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GCJ(1)                                GNU                               GCJ(1)

       gcj - Ahead-of-time compiler for the Java language

       gcj [-Idir...] [-d dir...]
           [--CLASSPATH=path] [--classpath=path]
           [-foption...] [--encoding=name]
           [--main=classname] [-Dname[=value]...]
           [-C] [--resource resource-name] [-d directory]

       As gcj is just another front end to gcc, it supports many of the same options as gcc.    This manual only
       documents the options specific to gcj.

   Input and output files
       A gcj command is like a gcc command, in that it consists of a number of options and file names.  The following
       kinds of input file names are supported:
           Java source files.

           Java bytecode files.
           An archive containing one or more ".class" files, all of which are compiled.  The archive may be
           compressed.  Files in an archive which don't end with .class are treated as resource files; they are
           compiled into the resulting object file as core: URLs.

           A file containing a whitespace-separated list of input file names.  (Currently, these must all be ".java"
           source files, but that may change.)  Each named file is compiled, just as if it had been on the command

           Libraries to use when linking.  See the gcc manual.

       You can specify more than one input file on the gcj command line, in which case they will all be compiled.  If
       you specify a "-o FILENAME" option, all the input files will be compiled together, producing a single output
       file, named FILENAME.  This is allowed even when using "-S" or "-c", but not when using "-C" or "--resource".
       (This is an extension beyond the what plain gcc allows.)  (If more than one input file is specified, all must
       currently be ".java" files, though we hope to fix this.)

   Input Options
       gcj has options to control where it looks to find files it needs.  For instance, gcj might need to load a class
       that is referenced by the file it has been asked to compile.  Like other compilers for the Java language, gcj
       has a notion of a class path.  There are several options and environment variables which can be used to
       manipulate the class path.  When gcj looks for a given class, it searches the class path looking for matching
       .class or .java file.  gcj comes with a built-in class path which points at the installed libgcj.jar, a file
       which contains all the standard classes.

       In the text below, a directory or path component can refer either to an actual directory on the filesystem, or
       to a .zip or .jar file, which gcj will search as if it is a directory.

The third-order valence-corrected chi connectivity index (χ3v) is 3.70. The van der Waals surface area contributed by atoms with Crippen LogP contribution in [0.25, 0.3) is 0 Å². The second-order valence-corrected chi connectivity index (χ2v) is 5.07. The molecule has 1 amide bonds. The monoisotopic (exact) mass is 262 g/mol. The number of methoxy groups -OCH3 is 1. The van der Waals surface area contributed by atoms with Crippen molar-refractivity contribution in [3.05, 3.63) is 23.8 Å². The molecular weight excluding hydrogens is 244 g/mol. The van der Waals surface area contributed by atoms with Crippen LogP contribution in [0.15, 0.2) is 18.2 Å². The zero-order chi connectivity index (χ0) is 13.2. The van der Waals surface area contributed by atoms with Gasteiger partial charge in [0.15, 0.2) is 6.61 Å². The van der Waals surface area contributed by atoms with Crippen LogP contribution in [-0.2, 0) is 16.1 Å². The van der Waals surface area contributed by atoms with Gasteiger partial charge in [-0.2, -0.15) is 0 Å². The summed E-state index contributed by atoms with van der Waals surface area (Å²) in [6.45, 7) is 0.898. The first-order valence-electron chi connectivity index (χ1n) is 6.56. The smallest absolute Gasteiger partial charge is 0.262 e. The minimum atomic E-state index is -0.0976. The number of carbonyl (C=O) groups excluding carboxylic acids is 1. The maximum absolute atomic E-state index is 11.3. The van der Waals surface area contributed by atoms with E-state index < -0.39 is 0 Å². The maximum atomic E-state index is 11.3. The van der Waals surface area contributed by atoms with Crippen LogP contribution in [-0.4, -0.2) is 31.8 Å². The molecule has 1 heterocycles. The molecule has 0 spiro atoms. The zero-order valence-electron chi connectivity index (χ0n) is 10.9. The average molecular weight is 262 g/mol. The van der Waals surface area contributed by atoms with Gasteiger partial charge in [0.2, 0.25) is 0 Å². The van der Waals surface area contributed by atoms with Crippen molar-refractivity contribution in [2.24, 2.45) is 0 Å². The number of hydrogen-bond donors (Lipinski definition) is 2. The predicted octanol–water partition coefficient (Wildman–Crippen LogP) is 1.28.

All directories specified by "-I" are kept in order and prepended to the class path constructed from all
           the other options.  Unless compatibility with tools like "javac" is important, we recommend always using
           "-I" instead of the other options for manipulating the class path.

           This sets the class path to path, a colon-separated list of paths (on Windows-based systems, a semicolon-
           separate list of paths).  This does not override the builtin ("boot") search path.

           Deprecated synonym for "--classpath".

           Where to find the standard builtin classes, such as "java.lang.String".

           For each directory in the path, place the contents of that directory at the end of the class path.

           This is an environment variable which holds a list of paths.

       The final class path is constructed like so:

       ?   First come all directories specified via "-I".

       ?   If --classpath is specified, its value is appended.  Otherwise, if the "CLASSPATH" environment variable is
           specified, then its value is appended.  Otherwise, the current directory (".") is appended.

       ?   If "--bootclasspath" was specified, append its value.  Otherwise, append the built-in system directory,

       ?   Finally, if "--extdirs" was specified, append the contents of the specified directories at the end of the
           class path.  Otherwise, append the contents of the built-in extdirs at "$(prefix)/share/java/ext".

       The classfile built by gcj for the class "java.lang.Object" (and placed in "libgcj.jar") contains a special
       zero length attribute "gnu.gcj.gcj-compiled". The compiler looks for this attribute when loading
       "java.lang.Object" and will report an error if it isn't found, unless it compiles to bytecode (the option
       "-fforce-classes-archive-check" can be used to override this behavior in this particular case.)

           This forces the compiler to always check for the special zero length attribute "gnu.gcj.gcj-compiled" in
           "java.lang.Object" and issue an error if it isn't found.

           This option is used to choose the source version accepted by gcj.  The default is 1.5.

       The Java programming language uses Unicode throughout.  In an effort to integrate well with other locales, gcj
       allows .java files to be written using almost any encoding.  gcj knows how to convert these encodings into its
       internal encoding at compile time.

       You can use the "--encoding=NAME" option to specify an encoding (of a particular character set) to use for
       source files.  If this is not specified, the default encoding comes from your current locale.  If your host
       system has insufficient locale support, then gcj assumes the default encoding to be the UTF-8 encoding of

       To implement "--encoding", gcj simply uses the host platform's "iconv" conversion routine.  This means that in
       practice gcj is limited by the capabilities of the host platform.

       The names allowed for the argument "--encoding" vary from platform to platform (since they are not standardized
       anywhere).  However, gcj implements the encoding named UTF-8 internally, so if you choose to use this for your
       source files you can be assured that it will work on every host.